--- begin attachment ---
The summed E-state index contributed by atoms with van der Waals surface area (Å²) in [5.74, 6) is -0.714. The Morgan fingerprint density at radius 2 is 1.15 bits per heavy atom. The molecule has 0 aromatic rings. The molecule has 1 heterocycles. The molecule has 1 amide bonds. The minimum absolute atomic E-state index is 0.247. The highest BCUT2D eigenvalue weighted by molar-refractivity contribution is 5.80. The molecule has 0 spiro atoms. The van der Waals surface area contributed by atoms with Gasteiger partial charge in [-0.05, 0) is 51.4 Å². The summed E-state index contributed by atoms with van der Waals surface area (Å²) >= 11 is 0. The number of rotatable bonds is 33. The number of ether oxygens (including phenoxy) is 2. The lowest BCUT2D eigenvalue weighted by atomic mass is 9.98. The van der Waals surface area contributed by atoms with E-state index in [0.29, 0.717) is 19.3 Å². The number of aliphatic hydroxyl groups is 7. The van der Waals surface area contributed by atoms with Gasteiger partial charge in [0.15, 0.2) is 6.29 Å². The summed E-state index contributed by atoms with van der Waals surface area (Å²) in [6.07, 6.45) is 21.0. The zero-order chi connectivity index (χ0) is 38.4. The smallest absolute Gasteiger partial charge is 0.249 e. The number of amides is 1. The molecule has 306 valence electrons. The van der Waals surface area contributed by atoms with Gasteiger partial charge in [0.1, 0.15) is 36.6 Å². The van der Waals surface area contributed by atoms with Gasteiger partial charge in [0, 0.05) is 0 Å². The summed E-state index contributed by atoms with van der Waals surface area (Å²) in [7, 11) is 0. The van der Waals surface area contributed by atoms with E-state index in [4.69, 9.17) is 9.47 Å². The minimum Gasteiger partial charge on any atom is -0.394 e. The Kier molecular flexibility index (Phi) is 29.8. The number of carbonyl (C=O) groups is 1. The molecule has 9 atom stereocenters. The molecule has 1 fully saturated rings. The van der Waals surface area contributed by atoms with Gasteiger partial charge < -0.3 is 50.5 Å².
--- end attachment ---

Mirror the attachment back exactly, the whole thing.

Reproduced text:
The summed E-state index contributed by atoms with van der Waals surface area (Å²) in [5.74, 6) is -0.714. The Morgan fingerprint density at radius 2 is 1.15 bits per heavy atom. The molecule has 0 aromatic rings. The molecule has 1 heterocycles. The molecule has 1 amide bonds. The minimum absolute atomic E-state index is 0.247. The highest BCUT2D eigenvalue weighted by molar-refractivity contribution is 5.80. The molecule has 0 spiro atoms. The van der Waals surface area contributed by atoms with Gasteiger partial charge in [-0.05, 0) is 51.4 Å². The summed E-state index contributed by atoms with van der Waals surface area (Å²) >= 11 is 0. The number of rotatable bonds is 33. The number of ether oxygens (including phenoxy) is 2. The lowest BCUT2D eigenvalue weighted by atomic mass is 9.98. The van der Waals surface area contributed by atoms with E-state index in [0.29, 0.717) is 19.3 Å². The number of aliphatic hydroxyl groups is 7. The van der Waals surface area contributed by atoms with Gasteiger partial charge in [0.15, 0.2) is 6.29 Å². The summed E-state index contributed by atoms with van der Waals surface area (Å²) in [6.07, 6.45) is 21.0. The zero-order chi connectivity index (χ0) is 38.4. The smallest absolute Gasteiger partial charge is 0.249 e. The number of amides is 1. The molecule has 306 valence electrons. The van der Waals surface area contributed by atoms with Gasteiger partial charge in [0.1, 0.15) is 36.6 Å². The van der Waals surface area contributed by atoms with Gasteiger partial charge in [0, 0.05) is 0 Å². The summed E-state index contributed by atoms with van der Waals surface area (Å²) in [7, 11) is 0. The van der Waals surface area contributed by atoms with E-state index in [4.69, 9.17) is 9.47 Å². The minimum Gasteiger partial charge on any atom is -0.394 e. The Kier molecular flexibility index (Phi) is 29.8. The number of carbonyl (C=O) groups is 1. The molecule has 9 atom stereocenters. The molecule has 1 fully saturated rings. The van der Waals surface area contributed by atoms with Gasteiger partial charge < -0.3 is 50.5 Å².